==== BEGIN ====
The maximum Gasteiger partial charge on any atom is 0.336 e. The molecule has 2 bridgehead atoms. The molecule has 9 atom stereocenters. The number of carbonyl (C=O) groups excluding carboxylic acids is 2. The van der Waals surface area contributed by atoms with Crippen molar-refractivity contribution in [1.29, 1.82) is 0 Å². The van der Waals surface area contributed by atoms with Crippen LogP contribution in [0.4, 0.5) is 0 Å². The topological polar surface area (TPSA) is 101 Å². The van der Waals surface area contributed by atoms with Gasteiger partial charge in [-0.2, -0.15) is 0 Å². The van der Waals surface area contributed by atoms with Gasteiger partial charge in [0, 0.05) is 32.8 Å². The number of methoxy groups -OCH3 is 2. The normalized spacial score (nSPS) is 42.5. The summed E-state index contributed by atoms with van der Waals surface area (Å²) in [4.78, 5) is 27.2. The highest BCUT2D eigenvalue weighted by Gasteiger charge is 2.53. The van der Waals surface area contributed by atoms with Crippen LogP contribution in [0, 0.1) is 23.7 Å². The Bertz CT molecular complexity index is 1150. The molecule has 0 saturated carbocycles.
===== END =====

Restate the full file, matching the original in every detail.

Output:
The maximum Gasteiger partial charge on any atom is 0.336 e. The molecule has 2 bridgehead atoms. The molecule has 9 atom stereocenters. The number of carbonyl (C=O) groups excluding carboxylic acids is 2. The van der Waals surface area contributed by atoms with Crippen molar-refractivity contribution in [1.29, 1.82) is 0 Å². The van der Waals surface area contributed by atoms with Crippen LogP contribution in [0.4, 0.5) is 0 Å². The topological polar surface area (TPSA) is 101 Å². The van der Waals surface area contributed by atoms with Gasteiger partial charge in [-0.2, -0.15) is 0 Å². The van der Waals surface area contributed by atoms with Gasteiger partial charge in [0, 0.05) is 32.8 Å². The number of methoxy groups -OCH3 is 2. The normalized spacial score (nSPS) is 42.5. The summed E-state index contributed by atoms with van der Waals surface area (Å²) in [4.78, 5) is 27.2. The highest BCUT2D eigenvalue weighted by Gasteiger charge is 2.53. The van der Waals surface area contributed by atoms with Crippen LogP contribution in [0, 0.1) is 23.7 Å². The Bertz CT molecular complexity index is 1150. The molecule has 0 saturated carbocycles.